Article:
R&D promotion efforts paying off

  • Nation
  • Monday, 17 Oct 2005

NEW YORK: Malaysia stands poised to expand the role of technology as a tool for economic development, thanks to the Government’s commitment towards promoting research and development. 

R&D Magazine, in its Global R&D Report, said the Malaysian Government’s efforts in promoting R&D enterprises had resulted in increases in R&D intensity, growing from 0.4% of the country’s GDP in 1998 to 0.7% in 2002.  

In 2005, this had increased to 3.19% and for next year, it would rise to 3.38%, it said. 

Government policies included special tax exemption for expanding industrial support of R&D, expanded permission for collaboration with foreign R&D supporting institutions and the development of strong research infrastructure. 

“The R&D enterprise of Malaysia is, by comparison with other countries, broadly underdeveloped, but spurred by both internal and external events, government efforts at promoting R&D have resulted in quite measurable increases in R&D intensity,” it said.  

Funding for R&D came from industry (51.5%), government (32.1%), academia (4.9%) and funds from abroad (11.5%). 

There were 7,411 researchers involved in R&D and another 1,437 technicians. 

In 2004, there were 91 patents registered while this year, the number went up to 120, with 160 for 2006. 

Malaysia was among six Asian countries that were among 33 countries reviewed in the report.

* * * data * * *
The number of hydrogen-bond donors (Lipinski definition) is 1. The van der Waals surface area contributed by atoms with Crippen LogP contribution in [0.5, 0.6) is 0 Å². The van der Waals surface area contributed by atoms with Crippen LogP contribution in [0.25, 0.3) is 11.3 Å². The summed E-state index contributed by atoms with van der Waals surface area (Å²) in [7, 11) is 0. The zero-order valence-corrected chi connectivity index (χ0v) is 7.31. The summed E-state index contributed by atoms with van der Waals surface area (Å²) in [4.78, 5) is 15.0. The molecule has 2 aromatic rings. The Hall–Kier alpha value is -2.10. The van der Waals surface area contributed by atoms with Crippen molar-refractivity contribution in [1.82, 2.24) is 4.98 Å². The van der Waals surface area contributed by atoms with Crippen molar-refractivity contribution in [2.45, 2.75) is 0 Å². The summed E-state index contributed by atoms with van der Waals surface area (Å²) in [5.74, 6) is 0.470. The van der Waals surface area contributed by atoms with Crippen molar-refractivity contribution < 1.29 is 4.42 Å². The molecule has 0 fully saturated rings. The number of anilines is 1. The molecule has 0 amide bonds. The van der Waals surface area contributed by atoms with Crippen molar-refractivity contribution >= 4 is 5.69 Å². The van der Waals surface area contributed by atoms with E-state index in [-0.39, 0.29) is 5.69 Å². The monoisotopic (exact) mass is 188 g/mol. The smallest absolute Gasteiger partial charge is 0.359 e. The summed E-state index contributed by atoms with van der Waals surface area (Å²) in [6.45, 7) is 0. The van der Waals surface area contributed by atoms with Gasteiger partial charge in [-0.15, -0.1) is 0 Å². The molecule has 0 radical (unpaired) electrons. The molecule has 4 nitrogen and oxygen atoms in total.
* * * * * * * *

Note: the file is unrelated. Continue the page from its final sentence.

The report identified three distinct groups when characterising trends in R&D – countries well established in R&D, countries whose R&D history is growing slowly from a more conservative or confined system of economic diversity; and those experiencing major growth in investment. 

According to a Battelle-R&D Magazine report, worldwide R&D funding was expected to reach an all-time high of US$1tril in 2006, an increase driven in part by rapid growth in Asia that was expected to continue for five to ten years more. 

A major source of the increase in R&D funding in that part of the world was outsourcing from other nations, most significantly the United States. 

“This report sheds further light on the continuing trend toward greater globalisation of R&D,” said Dr Jules Duga, senior research scientist at Battelle.  

Battelle is a global science and technology enterprise that develops and commercialises technology and manages laboratories for customers.  

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